Mold is a problem that can occur throughout any marijuana crop. But this risk is higher after harvest, during drying and while curing. You think your plants are safe in their pots, but under your nose, mold can occur and destroy your reserve. Use the advice below to learn how to avoid moldy buds while drying and curing.
Mold is the bane of all cannabis growers. It can affect your cannabis crop during the last stages of cultivation, due to humidity caused after exposure to rain, for example. What increases the risk of mold is humidity. And not only during cultivation but also after harvest. Indeed, the risk of mold spreading on your buds is at its height during the crucial final stages of their preparation. Therefore, it is essential to get rid of any excess moisture to reduce the slightest risk of a potential problem.
All parts of the plant can be affected: roots, stems, leaves, flowers, fruits, etc. The first visible sign will be a change in color and texture on the plant. On the leaves, this will result in necrosis, followed by the rapid drying of the foliage. If the fungus attacks the stem, it will turn brown, fragile, and ulcerated. But it is very often on the buds that the mold is most easily noticed. Their color becomes pale gray, their texture quickly becomes dry and crumbly, and the interior is filled with a thick cottony down.
Finally, it’s harvest time. After spending months keeping your cannabis plants healthy, battling pests, and fighting disease, you can finally reap the rewards of your hard work and investment. The buds are at the top of the plant; large and juicy, their aromas already attracting you, but you know very well that it is not yet time to take advantage of them. Before you can finally taste your herb, you will first need to dry it and have it cured. For this last step, you will have to be extremely careful and not let impatience take over. When drying and curing your weed, it is essential to prevent the development of mold. Otherwise, your entire reserve could be ruined before you even can enjoy it.
Harvest your plants when they are thirsty to limit the risk of mold during drying. Perform this step in a space with a minimum of ventilation to avoid stagnation of air and humidity around the buds. However, ventilation should not be used directly on the crop otherwise the drying will be too fast, which will create poor quality buds (green taste of chlorophyll and hay).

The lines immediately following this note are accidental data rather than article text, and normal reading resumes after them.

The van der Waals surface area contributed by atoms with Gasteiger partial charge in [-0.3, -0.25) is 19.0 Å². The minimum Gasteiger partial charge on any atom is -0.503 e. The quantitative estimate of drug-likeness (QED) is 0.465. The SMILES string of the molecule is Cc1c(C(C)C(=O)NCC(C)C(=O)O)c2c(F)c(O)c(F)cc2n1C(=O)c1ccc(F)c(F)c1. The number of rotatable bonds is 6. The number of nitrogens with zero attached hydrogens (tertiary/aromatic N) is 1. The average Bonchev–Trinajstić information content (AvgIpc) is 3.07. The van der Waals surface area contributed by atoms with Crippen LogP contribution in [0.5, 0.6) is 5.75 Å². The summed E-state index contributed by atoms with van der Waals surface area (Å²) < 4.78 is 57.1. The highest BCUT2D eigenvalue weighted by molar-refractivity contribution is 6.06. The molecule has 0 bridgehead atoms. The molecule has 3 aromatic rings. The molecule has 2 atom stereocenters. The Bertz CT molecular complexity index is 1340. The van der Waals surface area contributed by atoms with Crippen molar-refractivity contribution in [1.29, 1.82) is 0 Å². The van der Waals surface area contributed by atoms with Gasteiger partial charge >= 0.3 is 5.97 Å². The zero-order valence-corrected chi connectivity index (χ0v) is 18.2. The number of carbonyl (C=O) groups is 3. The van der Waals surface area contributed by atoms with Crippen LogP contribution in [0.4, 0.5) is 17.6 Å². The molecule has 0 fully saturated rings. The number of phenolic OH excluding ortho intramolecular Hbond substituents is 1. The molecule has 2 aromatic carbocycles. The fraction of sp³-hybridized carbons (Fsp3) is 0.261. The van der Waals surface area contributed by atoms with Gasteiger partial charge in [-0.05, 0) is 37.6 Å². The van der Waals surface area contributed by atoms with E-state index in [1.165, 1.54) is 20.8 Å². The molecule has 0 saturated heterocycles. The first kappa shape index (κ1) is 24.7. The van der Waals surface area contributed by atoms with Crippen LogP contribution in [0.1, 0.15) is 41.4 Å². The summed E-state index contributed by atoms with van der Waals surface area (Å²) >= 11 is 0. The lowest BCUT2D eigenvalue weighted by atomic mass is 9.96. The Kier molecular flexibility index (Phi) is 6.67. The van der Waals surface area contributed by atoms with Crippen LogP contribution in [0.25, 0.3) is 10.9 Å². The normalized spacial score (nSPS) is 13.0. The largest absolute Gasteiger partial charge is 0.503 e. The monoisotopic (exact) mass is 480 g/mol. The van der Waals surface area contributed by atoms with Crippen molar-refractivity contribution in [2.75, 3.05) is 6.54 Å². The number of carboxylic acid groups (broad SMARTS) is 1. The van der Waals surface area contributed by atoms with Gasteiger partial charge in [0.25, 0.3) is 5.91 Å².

The key to properly drying your cannabis is to allow it to dry slowly. Allow plenty of time for the process and do not use “quick dry” methods. It is important to note that all quick-drying techniques are capable of destroying the precious cannabinoids and other active compounds of the plant.
Many cannabis growers hang their weed to dry it or place it on clothes racks in a suitable environment. The ideal place to dry your cannabis should have low ambient humidity and be away from direct sunlight. This will not only help prevent the appearance of the mold but also help prevent your precious cannabinoids and terpenes from degrading. An excellent place to dry your heads is an unused dark room or closet. If you don’t have a suitable room to hang your heads, you can always place them in a large cardboard box.
To set up your drying room, you can use a clothesline, a rope, a cable, or a wire. If you want to transform a room in your house into a drying room, it is advisable to block the light from the windows with insulating curtains. You will also need to ensure adequate air circulation. This is another factor that reduces the risk of mold. A simple standing fan could be more than enough to bring a gentle draft into a room. Just make sure the fan is not directly over your buds, as it will dry them out too quickly. Remember, the longer your weed dries, the better.
Use a hygrometer or thermometer to check the conditions of your drying location. For optimal values, the relative humidity should be around 50%, and the temperature around 60°F. If the humidity isn’t right, and you can’t find another place to dry your weed, consider using a humidifier or dehumidifier. As your plant dries, be sure to inspect it frequently for signs of mold.